Top 10 transit-accessible city halls, by MobilityScore

We work with a lot of city halls and municipal buildings that want to measure their sustainable transit options. The #smartcities movement is alive and well, and we couldn’t be happier for it. But which city hall has the most mobility options available? Here are the top 10.

3. Washington, DC – 98

DC City Hall Wilson Building

That was a close one! Thank goodness we could include our hometown on this list. With a MobilityScore of 98, DC’s city hall is tied for the third highest score. The John A. Wilson Building at 1350 Pennsylvania Avenue is near several Metro stations, multiple bus lines, and plenty of Capital Bikeshare stations.

3. Houston – 98

Houston City Hall building

Houston’s art deco city hall ties with the nation’s capital for a MobilityScore of 98. This might surprise you — Houston hasn’t exactly been known for transit-oriented development. But the city’s METRO agency redesigned its bus network in 2015 and has seen ridership increase by more than 6 percent in just a year.

2. Austin – 99

Austin City Hall Building

Austin City Hall, newly built in 2004 out of recycled materials and featuring solar panels, has an excellent MobilityScore of 99. How do they make the most of it? Visitors can see all their options — Capital Metro rail and bus, Austin B-Cycle bikeshare, car2go, Zipcar, and more — on two TransitScreens.

2. San Antonio – 99

San Antonio City Hall Building

Would you have guessed yet a third city in Texas would make this list? San Antonio also clocks in at a MobilityScore of 99, with close proximity to virtually all VIA bus lines, several bikeshare stations, and great walkability.

1. Oakland – 100

Oakland City Hall Building

The top six spots on our list all tied for a MobilityScore of 100. Oakland City Hall — once the tallest building west of the Mississippi — is located in the heart of downtown Oakland, California. The three-story building, at 1 Frank H Ogawa Plaza, is served by AC Transit lines, Zipcar, Chariot, and a host of other new mobility options.

1. Baltimore – 100

Baltimore City Hall Building

Bohs, O’s, and Mobility — that’s what Baltimore does. With access to subway, light rail, two different bus providers, bikeshare (with electric bikes!) and more, it’s no wonder that the largest city in Maryland has a perfect MobilityScore.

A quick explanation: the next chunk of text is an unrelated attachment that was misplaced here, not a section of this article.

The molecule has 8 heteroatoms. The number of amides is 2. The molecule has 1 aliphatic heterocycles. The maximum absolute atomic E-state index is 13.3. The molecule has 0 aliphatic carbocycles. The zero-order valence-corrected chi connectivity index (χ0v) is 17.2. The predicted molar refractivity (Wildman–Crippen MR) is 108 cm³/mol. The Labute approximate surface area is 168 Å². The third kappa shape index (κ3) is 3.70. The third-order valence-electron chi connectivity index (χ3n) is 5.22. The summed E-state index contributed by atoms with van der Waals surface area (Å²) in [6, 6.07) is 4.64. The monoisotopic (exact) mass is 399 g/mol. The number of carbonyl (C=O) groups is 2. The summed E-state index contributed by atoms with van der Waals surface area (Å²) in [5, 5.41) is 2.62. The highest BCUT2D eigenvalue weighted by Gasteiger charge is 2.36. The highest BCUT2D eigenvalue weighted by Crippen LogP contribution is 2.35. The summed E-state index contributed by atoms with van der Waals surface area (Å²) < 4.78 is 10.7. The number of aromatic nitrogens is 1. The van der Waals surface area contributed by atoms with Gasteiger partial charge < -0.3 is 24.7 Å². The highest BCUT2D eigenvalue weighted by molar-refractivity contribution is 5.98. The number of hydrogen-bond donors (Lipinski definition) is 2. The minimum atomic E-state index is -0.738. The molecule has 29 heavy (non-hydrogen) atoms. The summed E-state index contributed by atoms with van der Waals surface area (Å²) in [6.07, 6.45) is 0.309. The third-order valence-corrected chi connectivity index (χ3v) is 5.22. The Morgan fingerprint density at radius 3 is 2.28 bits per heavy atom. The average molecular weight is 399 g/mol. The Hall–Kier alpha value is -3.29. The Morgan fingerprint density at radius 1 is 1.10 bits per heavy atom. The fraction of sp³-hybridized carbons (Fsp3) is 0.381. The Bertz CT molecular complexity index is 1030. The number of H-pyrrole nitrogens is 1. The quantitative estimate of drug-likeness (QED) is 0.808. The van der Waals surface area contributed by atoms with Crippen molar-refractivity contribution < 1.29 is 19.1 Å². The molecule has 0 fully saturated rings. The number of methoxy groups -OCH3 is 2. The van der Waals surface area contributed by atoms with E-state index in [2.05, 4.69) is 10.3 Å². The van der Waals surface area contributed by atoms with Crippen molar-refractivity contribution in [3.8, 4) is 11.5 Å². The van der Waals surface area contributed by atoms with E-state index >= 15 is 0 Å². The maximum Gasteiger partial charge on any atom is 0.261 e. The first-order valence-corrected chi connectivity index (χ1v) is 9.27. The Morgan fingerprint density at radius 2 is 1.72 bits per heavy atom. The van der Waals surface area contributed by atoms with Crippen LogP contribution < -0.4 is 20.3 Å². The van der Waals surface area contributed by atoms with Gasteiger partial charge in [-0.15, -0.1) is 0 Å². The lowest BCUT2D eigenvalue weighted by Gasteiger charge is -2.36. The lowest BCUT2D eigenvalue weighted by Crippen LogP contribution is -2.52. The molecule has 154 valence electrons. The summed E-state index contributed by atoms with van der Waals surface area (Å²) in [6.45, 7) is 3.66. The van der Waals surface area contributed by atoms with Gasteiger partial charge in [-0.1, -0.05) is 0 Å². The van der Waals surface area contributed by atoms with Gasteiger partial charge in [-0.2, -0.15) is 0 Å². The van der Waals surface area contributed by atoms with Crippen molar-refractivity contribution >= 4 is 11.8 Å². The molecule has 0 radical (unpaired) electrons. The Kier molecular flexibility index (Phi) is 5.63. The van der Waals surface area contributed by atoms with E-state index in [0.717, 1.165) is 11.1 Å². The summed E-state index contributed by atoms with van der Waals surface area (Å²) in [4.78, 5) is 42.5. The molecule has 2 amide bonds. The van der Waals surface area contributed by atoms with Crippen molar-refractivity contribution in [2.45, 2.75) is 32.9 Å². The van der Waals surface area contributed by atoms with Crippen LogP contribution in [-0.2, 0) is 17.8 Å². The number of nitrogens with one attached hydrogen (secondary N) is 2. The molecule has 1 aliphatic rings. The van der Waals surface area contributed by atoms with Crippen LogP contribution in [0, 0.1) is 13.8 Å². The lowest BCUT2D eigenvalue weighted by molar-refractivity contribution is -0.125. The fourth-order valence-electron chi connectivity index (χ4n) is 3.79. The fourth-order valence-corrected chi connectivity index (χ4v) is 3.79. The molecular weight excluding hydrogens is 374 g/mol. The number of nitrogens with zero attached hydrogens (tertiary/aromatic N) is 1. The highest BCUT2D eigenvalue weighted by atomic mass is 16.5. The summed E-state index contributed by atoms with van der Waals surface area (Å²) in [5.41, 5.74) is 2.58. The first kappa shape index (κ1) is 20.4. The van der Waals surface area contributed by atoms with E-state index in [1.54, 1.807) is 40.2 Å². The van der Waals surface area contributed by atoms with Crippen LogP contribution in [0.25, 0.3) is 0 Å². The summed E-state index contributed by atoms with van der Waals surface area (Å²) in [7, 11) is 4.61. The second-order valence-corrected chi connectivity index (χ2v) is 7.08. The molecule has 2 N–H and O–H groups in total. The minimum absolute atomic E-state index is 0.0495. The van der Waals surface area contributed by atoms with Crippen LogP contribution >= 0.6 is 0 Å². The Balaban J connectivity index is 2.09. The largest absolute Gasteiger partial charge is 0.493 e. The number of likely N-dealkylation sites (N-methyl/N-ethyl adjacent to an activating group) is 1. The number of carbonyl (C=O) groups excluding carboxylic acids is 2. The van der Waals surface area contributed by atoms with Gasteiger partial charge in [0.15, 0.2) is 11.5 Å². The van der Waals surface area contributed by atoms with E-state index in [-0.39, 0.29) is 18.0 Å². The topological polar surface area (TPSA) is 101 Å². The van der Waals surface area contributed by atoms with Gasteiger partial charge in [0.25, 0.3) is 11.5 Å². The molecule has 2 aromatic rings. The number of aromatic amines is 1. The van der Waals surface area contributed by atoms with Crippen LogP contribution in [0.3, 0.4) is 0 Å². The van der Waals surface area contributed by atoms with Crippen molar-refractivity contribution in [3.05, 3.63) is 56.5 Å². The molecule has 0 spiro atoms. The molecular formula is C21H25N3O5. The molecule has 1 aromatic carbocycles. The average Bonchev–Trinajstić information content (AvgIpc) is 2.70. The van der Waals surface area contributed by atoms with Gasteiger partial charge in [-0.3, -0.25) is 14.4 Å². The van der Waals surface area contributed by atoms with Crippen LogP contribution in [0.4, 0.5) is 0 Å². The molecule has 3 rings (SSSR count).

1. Seattle – 100

Seattle City Hall Building

This shouldn’t surprise you — Seattle is a hotbed of great mobility practices right now. Of the 45,000 jobs added to its downtown area in the past five years, only 5 percent involve driving a personal car. Additionally, the city is home to some of the best TDM practicing companies around — Seattle Children’s Hospital, for one.

1. San Francisco – 100

San Francisco’s city hall also has a perfect MobilityScore, due in no small part to the sheer number of options available. If you’re trying to get around the downtown area, you can choose from: MUNI buses and streetcars, SamTrans, AC Transit, Golden Gate bus, Zipcar, Ford GoBike bikeshare.

1. Philadelphia – 100

Philadelphia City Hall Building

The City of Brotherly Love has a lot of love for transit, too — its city hall is in direct proximity to nearly all Philly’s mobility options. SEPTA, the region’s transit agency, has not only bus and subway, but also trolley and rail. All four converge in the downtown, making 1 Penn Square as centrally located as can be.

1. Chicago – 100

Chicago City Hall Building

Topping off our list of perfect scores is Chicago. This city hall is located in extremely close proximity of all CTA “L” lines, many CTA bus lines, and plenty of Divvy bikeshare stations. Divvy is one of the most active bikeshare systems in the country, due in no small part to its network of bike lanes spanning 225 miles.